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January 6, 2005

Coach's chance to refine squad

From: Orange Central Western Daily, Australia - Jan 6, 2005

By Dave Miller
Thursday, 6 January 2005

NEW Zealand women's hockey coach Ian Rutledge will use the next 12 months to work on technical aspects of his players' game after a frantic first two years in the job.

Rutledge, from Orange, will use the time wisely in the lead-up to the 2006 Commonwealth Games and World Cup.

Having been through the rigours of qualifying for the Athens Olympics and the Games themselves, Rutledge can now concentrate on his squad's development.

"In 2004 we spent lot of time playing and not training, so we couldn't address our deficiencies," said Rutledge, while holidaying in Orange with wife Donnette and daughter Imogen.

"Our focus was to cover as much as possible in a short period of time.

"The next 12 months allows us an opportunity to make sure our athletes are prepared optimally so when we get to the Commonwealth Games we're ready to perform at our best."

Creditable sixth

RUTLEDGE is proud of the Black Sticks' sixth placing at the Olympics and believes the team can continue climb up the world rankings.

"In retrospect to do any better than we did would have been a huge achievement, you can't underestimate how tough it is," he said.

"It was a very creditable achievement considering we came 11th in the World Cup ... most people didn't give us much chance of qualifying."

Deaflympics' long history

ORANGE tenpin bowler David Hayward and Blayney swimmer Craig Morgan will be part of the biggest multi-sport event of the year at the 2005 Deaflympics in Melbourne.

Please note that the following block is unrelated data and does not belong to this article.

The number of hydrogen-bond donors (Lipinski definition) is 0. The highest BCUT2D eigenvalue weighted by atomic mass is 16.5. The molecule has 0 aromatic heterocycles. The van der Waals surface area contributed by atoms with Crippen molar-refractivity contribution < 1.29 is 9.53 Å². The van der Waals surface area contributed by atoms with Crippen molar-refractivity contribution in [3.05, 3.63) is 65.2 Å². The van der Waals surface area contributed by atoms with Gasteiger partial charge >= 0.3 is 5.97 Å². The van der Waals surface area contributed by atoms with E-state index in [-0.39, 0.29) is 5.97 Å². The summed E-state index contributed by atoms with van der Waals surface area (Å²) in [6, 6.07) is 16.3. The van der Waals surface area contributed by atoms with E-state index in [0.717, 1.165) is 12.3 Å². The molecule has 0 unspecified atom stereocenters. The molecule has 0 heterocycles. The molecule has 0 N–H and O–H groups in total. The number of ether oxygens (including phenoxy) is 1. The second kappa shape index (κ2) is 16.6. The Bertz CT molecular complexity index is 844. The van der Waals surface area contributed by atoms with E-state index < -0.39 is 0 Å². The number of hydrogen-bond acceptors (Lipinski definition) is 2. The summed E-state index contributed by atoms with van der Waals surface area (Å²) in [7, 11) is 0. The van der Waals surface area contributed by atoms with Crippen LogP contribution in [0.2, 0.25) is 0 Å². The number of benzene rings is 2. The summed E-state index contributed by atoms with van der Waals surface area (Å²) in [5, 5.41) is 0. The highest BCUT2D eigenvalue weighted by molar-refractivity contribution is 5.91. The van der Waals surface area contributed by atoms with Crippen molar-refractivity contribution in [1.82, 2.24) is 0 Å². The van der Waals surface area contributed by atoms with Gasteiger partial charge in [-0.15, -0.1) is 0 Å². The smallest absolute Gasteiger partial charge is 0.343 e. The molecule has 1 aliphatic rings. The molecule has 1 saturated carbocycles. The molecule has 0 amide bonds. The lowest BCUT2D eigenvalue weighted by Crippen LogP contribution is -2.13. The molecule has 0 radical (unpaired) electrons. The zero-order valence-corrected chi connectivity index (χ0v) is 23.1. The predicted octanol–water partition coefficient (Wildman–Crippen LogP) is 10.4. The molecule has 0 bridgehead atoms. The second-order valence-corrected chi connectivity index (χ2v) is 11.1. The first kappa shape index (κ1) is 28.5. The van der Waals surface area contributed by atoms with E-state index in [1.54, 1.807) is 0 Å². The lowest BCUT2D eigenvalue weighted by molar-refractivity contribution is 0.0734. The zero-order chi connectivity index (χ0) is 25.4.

A total of 3,500 athletes from 94 countries have arrived in Melbourne as part of a contingent of 30,000 interstate and overseas visitors for the Games, which run until January 16.

Along with 68 foreign media representatives, they have booked out 24,000 hotel rooms.

The Deaflympics have a longer history than the Commonwealth Games.

Originally known as the International Silent Games, they were first held in Paris in 1924.

The Games are made up of 16 sports, including track and field, swimming, cycling and soccer. The only non-Olympic sport is tenpin bowling.

Games media director Susan Wright said the only difference from the Olympics was that flashing lights, hand signals or flags were used instead of a starting gun or whistle.

"In the Paralympics, the competitors are not physically able, while the athletes in the Deaflympics are physically able," she said.

"There's a lot of guys here who represent their country at Olympic or Commonwealth Games level.

"They're elite athletes and the only disadvantage is that they can't hear."

Building on success

DUAL Paralympic gold medallist Kurt Fearnley is one of six athletes named in the NSW Institute of Sport (NSWIS) wheelchair track and road squad for 2005.

The athletes selected in the squad are Patrick Baker (Elanora), Angie Ballard (Stanmore), Christie Dawes (Merewether), Fearnley (Carcoar), Paul Nunnari (Leumeah) and Rosemary Little (West Pennant Hills).

Head coach Andrew Dawes, from Orange, is looking forward to the challenges that lie ahead.

"This year we are really looking at building on our past success. We have two younger athletes in Patrick Baker and Rosemary Little who we are looking forward to seeing graduate to senior ranks," said Dawes. "The senior athletes in the squad also have the chance to build on their international achievements. There is a long way to go until Beijing and the work starts today."

Other big contingents include the United States, China and Britain.

The Melbourne Deaflympics are being used as a dry run for next year's $1.1 billion Commonwealth Games, with some Melbourne 2006 officials seconded to the Deaflympics organising committee.

A new running track has been laid at Olympic Park, which will also be used as a training and warm-up facility for Melbourne 2006.

The Melbourne Sports and Aquatic Centre will be used extensively, while the central Victorian city of Ballarat has a key role as the venue for the marathon and road cycling events.

Ms Wright said the Victorian and federal governments have both put $4 million each into the Deaflympics.

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